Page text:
Building a Technology Toolkit - PowerPoint PPT Presentation


Title: Building a Technology Toolkit


1
Building a Technology Toolkit
2
Adding Technology to the Classroom
  • Learning Management Systems
  • Instructional delivery
  • Student projects

3
Learning Management Systems
  • Instructor involvement guides appropriate
  • use, both in terms of the nature of use and
  • the extent of use and instructor
  • involvement contributes to student benefits
  • by affecting LMS information quality
  • (Klobas McGill, 2010).

4
Learning Management Systems
5
Learning Management Systems
  • Instructors can utilize an LMS in several ways,
  • including
  • organization of course content
  • inclusion of interactive discussion forums
  • weekly announcements/reminders
  • electronic submission of assignments and
    assessments
  • innovative instructional delivery (i.e., links to
    YouTube, VoiceThread, or Prezi)
  • posting of individual and aggregate scores

6
Instructional Delivery
  • With the explosion of tools, resources,
  • and professional development for
  • teachers, now is the perfect time to
  • support deeper conceptual understanding
  • of content by integrating technology
  • in the classroom (McCormack Ross,
  • 2010).

7
Instructional Delivery
  • Instructors can enhance delivery of course
  • content with applications including
  • VoiceThread
  • Prezi
  • YouTube
  • Audio comments/memos
  • Dropbox

8
VoiceThread
VoiceThread is a free program that allows the
creator to combine images, documents or videos
with comments. Students can then listen to the
commentary, which advances much like a PowerPoint.
9
Prezi
Prezi is a free, online alternative to
PowerPoint. The advantages are a unique format,
unlimited memory and easy access.
10
YouTube
With YouTube, you can provide students with links
to welcome videos, video lectures, or video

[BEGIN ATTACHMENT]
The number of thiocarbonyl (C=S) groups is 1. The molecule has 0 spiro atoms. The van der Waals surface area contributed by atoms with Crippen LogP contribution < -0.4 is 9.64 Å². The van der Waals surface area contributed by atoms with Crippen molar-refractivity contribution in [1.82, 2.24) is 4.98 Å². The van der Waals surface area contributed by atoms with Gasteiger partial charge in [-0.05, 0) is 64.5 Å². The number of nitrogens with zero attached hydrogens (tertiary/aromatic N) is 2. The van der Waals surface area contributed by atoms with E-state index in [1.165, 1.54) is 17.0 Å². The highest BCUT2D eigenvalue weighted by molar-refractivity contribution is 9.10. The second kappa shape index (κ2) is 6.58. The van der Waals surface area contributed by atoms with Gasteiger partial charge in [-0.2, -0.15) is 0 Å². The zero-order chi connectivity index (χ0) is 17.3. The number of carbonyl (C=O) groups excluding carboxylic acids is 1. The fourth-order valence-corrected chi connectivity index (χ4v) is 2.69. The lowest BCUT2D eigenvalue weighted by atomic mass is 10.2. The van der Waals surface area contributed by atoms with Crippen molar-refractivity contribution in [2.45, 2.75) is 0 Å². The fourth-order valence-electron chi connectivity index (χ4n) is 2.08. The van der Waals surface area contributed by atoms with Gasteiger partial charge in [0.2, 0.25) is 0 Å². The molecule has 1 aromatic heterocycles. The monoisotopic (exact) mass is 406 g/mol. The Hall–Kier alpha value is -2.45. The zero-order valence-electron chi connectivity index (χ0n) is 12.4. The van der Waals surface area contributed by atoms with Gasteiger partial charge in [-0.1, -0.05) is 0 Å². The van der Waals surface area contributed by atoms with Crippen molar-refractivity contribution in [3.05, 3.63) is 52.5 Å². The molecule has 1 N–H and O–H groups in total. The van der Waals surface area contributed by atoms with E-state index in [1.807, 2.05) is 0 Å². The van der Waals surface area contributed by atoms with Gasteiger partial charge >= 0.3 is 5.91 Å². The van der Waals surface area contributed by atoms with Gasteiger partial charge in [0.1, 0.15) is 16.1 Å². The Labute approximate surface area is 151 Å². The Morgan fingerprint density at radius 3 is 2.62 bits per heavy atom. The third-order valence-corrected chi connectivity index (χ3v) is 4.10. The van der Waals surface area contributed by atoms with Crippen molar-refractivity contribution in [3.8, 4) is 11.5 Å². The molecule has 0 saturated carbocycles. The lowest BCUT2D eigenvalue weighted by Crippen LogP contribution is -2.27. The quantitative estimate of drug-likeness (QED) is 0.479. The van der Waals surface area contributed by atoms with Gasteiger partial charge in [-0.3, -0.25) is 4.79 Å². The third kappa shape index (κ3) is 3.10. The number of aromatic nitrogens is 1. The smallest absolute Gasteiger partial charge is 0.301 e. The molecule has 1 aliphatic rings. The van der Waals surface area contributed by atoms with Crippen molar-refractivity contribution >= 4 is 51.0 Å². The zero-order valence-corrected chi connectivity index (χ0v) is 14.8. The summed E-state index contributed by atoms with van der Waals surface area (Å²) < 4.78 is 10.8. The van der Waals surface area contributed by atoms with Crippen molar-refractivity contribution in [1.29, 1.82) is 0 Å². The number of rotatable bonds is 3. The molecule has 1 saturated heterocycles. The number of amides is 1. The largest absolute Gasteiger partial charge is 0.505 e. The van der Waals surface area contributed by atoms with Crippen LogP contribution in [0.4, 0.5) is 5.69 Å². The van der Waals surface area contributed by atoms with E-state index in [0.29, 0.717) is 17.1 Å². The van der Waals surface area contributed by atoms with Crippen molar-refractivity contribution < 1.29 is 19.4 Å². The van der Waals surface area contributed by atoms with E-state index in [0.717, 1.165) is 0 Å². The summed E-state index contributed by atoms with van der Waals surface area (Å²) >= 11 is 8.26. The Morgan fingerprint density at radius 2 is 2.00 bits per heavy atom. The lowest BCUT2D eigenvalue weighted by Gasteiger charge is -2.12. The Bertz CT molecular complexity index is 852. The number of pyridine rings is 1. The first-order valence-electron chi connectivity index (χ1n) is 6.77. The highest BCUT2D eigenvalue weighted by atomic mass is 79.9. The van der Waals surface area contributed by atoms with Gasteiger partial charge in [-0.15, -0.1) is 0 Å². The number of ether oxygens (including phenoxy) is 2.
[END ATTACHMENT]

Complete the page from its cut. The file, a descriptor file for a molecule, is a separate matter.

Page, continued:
reminders.
11
Audio Comments
Audacity and AudioMemos (an iPad app) are just
two of many audio recording applications that
allow you to record a comment, a lecture or a
reminder and convert it to an mp3 or wav file.
These files can be sent to students via email or
posted in an LMS, and students can access them
multiple times.
12
Dropbox
  • Dropbox basically acts as an online flashdrive.
  • You can load folders, files, photos, and videos
  • into this free site, and you can access them with
  • any of your devices (i.e., laptop, mobile phone,
  • tablet).

13
Student Projects
  • To ensure students are fully engaged in the
  • learning process, educators must explore every
  • available path for both formative and
  • summative assessments. Therefore,
  • technology-based instruction must be given a
  • place in schools and become a part of the
  • mainstream curriculum (Aronin ONeal,
  • 2011).

14
Student Projects
  • Students can engage more deeply with classroom
    content
  • via the use of digital technologies, including
    software,
  • hardware and the Internet.
  • Some great classroom additions include
  • MapSkip
  • ToonDoo
  • Video editing software
  • Survey creators
  • Shared document applications
  • Website builders

15
MapSkip
  • MapSkip allows students to understand the
  • importance of place-based writing. It also
    provides
  • students with an opportunity to consider how
    situations
  • and locations can be connected to writing,
    geography,
  • history, social sciences, and more.

16
ToonDoo
  • There are a variety of different uses for
    cartoons
  • in the classroom, but this example shows its use
    as a
  • graphic organizer for the final research project.
  • Constructing dialogue also immerses students in
    the
  • conversation surrounding their topic.

17
Videos
  • Students can use free programs, such as
  • Animoto, or they can use video editing software
  • (iMovie or Windows Movie Maker) to create
  • visual essays, video trailers, PSAs, and more.

18
Surveys
  • Free online survey sites allow students to
    consider
  • pertinent questions when researching, and it
  • allows them to gather primary research. Analysis
    of
  • the results of their surveys can help them
    ascertain
  • purpose, audience, and thesis as well.

19
Shared Documents
  • Group projects are more easily planned and
  • executed when using collaborative applications
  • such as Google docs or wikis. Students can
  • share with instructors students can also work
  • together at any time and from any place.

20
Website Builders
  • Students can use website builders to create
  • electronic portfolios or to display a class
    project.
  • Website construction hones organizational skills,
  • encourages active participation, and fosters
    creativity
  • and decision-making skills.

21
Benefits of Building Your Own Toolkit
  • A toolkit allows the owner to choose the
  • appropriate tool at the appropriate time.
  • Fundamentally, the end goal
  • should always be about student
  • achievement and engagement the
  • technology is just one tool for reaching
  • that goal (Martineau, 2009).
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Building a Technology Toolkit